How Wildlife Rescue Can Heal the Human Heart

NASHVILLE — As a young college student, I worked as a volunteer for the Alabama Wildlife Center, caring mainly for baby songbirds, squirrels and opossums. The infants entrusted to my care were all healthy enough that a teenager willing to begin the day with feedings at dawn, and to continue feeding every hour until dark, would be mostly successful.

Only once was I assigned an injured animal. It was spring, baby season, and maybe there weren’t enough veteran volunteers to take on yet another young cottontail, a species that is particularly stressed by human handling. This tiny bunny was so young that its eyes were still closed. All its littermates had been killed when a lawn mower ran over their nest. The one in my care had lost half of its nose to the blades. It did not survive the night.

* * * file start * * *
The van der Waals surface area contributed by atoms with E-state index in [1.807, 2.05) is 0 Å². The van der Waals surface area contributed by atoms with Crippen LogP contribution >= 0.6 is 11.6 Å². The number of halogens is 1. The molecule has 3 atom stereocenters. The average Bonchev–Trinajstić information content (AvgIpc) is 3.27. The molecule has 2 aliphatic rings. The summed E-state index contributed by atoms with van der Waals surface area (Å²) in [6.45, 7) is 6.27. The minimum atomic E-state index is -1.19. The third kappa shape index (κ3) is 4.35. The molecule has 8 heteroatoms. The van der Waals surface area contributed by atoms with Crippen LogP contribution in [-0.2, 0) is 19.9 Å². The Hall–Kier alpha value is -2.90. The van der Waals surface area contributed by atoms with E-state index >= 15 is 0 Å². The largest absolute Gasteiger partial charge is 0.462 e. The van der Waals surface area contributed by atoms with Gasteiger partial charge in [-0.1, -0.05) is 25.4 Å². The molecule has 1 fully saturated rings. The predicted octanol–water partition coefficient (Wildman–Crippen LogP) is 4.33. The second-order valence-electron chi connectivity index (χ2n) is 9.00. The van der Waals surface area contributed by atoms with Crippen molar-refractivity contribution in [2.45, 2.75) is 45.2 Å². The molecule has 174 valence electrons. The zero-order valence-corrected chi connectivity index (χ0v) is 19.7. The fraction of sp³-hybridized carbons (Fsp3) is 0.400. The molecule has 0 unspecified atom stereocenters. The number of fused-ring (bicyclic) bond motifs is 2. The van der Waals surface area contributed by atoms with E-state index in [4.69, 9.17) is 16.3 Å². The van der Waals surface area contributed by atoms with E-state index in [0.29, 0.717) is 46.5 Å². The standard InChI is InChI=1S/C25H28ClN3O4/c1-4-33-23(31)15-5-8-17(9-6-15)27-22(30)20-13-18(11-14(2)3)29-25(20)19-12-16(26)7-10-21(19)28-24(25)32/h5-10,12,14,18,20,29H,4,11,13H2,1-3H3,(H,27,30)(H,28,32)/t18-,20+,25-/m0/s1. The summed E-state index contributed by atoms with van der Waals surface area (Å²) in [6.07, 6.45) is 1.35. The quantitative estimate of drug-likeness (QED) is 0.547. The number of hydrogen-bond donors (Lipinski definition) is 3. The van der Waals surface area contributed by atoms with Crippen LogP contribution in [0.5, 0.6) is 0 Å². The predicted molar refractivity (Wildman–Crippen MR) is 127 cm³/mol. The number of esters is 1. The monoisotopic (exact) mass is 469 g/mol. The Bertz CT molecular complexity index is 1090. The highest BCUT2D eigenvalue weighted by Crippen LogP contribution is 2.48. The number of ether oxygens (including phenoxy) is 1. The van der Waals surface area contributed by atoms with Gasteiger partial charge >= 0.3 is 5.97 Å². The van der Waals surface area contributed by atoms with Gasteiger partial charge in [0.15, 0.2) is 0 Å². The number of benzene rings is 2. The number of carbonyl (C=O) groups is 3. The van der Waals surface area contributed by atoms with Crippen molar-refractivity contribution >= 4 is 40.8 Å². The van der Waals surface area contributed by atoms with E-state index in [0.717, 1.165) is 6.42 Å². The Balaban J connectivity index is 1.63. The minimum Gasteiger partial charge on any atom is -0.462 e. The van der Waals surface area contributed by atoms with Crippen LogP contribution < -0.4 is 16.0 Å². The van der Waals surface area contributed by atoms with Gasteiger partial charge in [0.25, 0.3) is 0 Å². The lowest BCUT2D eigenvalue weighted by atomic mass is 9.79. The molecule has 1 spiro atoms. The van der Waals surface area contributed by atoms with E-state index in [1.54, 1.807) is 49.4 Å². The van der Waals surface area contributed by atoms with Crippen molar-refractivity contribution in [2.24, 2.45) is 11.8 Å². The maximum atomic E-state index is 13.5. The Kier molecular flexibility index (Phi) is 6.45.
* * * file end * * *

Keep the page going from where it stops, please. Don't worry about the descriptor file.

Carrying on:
That tiny rabbit, I know now, never had a chance. Maybe I knew it then, too, but knowing it would not have stopped me from weeping over its cold little body at dawn.

You may be wondering why a wildlife rescue organization would bother to take in an animal so severely injured. Maybe you’re wondering why they try to save these kinds of creatures at all. “But there are so many rabbits!” I often heard people say in my volunteer days. “We already have so many opossums and squirrels.”

Strictly speaking, they are right. The eastern cottontail rabbit is, so far, not endangered. Neither is the eastern gray squirrel or the Virginia opossum or the northern mockingbird or the American robin. Every wild baby I hand-raised as a college student belonged to a species that was not endangered in 1980 and is not endangered now.